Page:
The α55 also comes with Sony’s sensor-shift image stabilisation system which, although marginally less effective than lens-based stabilisers, enables users to fit cheaper lenses to the camera and has the advantage of working with all lenses.

      The image processor supports sensitivity settings up to ISO 12,800 without requiring a reduction in image sizes. It also plays an important role in the camera’s novel high-speed recording modes (see below).

      Interestingly, for a camera with fast burst speeds and very high sensitivity settings, the α55 provides little in the way of noise-reduction processing. Long exposure NR can only be switched on and off, while the only settings for high ISO NR are ‘auto’ and ‘weak’. This won’t be a problem for photographers who edit their shots post-capture – particularly those who shoot raw files. JPEG-only shooters may prefer more in-camera tweaking facilities.

      The α55 includes Sony’s Sweep Panorama function, with both wide and standard settings. As in Sony’s Cyber-shots (where this function first appeared) it works by recording a rapid sequence of frames (seemingly using the movie settings) as the photographer sweeps the camera across a scene. These are combined in the camera to produce a JPEG image. This function is available in both standard and 3D Panorama options, the latter for creating images that will be viewed on 3D TV sets.

      Like other Sony DSLRs, the α55 records images as JPEG or ARW.RAW files. Two compression levels are provided for the former, while the latter can be captured with or without a JPEG file. Raw files are compressed losslessly and the image is fixed at 4912 x 3264 pixels.

      Two aspect ratios are selectable via the menu system: the normal 3:2 or widescreen 16:9. When raw files are recorded in widescreen mode, the longer sides of the image are cropped but the file size remains at 4912 x 3264 pixels (3:2 aspect ratio) with the cropped areas shown in black. Typical image sizes for all still capture modes are shown in the table below.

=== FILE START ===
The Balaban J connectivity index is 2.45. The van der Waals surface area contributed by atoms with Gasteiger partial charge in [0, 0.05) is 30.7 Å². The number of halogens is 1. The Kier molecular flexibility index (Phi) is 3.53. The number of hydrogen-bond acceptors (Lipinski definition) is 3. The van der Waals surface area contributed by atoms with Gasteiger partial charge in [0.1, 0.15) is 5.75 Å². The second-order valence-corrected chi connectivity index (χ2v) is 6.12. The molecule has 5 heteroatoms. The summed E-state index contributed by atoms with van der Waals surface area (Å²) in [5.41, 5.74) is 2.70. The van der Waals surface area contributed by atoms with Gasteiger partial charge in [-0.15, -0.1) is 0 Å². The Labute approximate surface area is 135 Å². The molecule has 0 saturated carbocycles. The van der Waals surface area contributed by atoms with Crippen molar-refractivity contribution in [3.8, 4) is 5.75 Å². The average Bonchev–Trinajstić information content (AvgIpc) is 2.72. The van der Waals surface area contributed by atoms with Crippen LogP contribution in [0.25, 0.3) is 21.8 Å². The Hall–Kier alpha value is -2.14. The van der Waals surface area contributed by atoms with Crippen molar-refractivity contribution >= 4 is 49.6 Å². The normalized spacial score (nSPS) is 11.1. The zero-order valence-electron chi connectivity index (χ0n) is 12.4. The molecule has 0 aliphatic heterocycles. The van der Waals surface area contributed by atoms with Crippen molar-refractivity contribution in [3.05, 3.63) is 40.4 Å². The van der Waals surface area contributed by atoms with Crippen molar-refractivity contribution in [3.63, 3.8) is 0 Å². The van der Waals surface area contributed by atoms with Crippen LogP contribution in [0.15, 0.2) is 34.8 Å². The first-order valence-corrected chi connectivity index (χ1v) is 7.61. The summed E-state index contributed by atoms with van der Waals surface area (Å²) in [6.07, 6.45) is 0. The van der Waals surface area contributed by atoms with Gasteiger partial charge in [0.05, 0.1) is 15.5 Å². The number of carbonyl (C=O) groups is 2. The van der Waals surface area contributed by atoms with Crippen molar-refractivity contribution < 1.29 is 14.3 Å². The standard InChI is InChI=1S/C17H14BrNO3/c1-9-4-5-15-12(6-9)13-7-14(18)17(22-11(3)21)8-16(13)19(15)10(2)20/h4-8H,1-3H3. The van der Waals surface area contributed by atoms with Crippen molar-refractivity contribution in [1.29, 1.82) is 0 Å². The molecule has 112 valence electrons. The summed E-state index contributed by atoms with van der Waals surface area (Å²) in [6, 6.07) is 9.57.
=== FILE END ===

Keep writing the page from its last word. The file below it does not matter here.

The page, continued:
Image size


      Aspect ratio

      Approx. File size




      4912 x 3264





      4912 x 3264



      L: 16M

      4912 x 3264




      M: 8.4M

      3568 x 2368



      S: 4M

      2448 x 1624



      L: 14M

      4912 x 2760




      M: 7.1M

      3568 x 2000



      S: 3.4M

      2448 x 1376



      Panorama (max. size, Standard mode, Horizontal)

      8192 x 1856

      4.4:1 (approx.)


      Panorama (max. size, Standard mode, Vertical)

      3872 x 2160

      1.8:1 (approx.)


      Panorama (max. size, Wide mode, Horizontal)

      12,416 x 1856

      6.7:1 (approx.)


      Panorama (max. size, Wide mode, Vertical)

      5536 x 2160

      2.56:1 (approx.)


      Like most modern interchangeable-lens cameras, the α55 can record video clips and provides three resolution settings: 1920 x 1080 pixels; 1440 x 1080 pixels and 640 x 480 pixels. The increasingly popular AVCHD format is used for the Full HD clips, which are interlaced.

      These clips recorded at 29.97 frames/second (which is virtually 30 fps, the rate supported by most playback devices. Progressive scanning is used for other resolutions, which are recorded in MP4 format at 30 frames/second. Typical recording times for a 4GB memory card are shown in the table below.



      Frame rate

      Recording time on 4GB memory card


      1920 x 1080 pixels

      17 Mbps

      28 minutes, 30 seconds


      1440 x 1080 pixels


      41 minutes, 40 seconds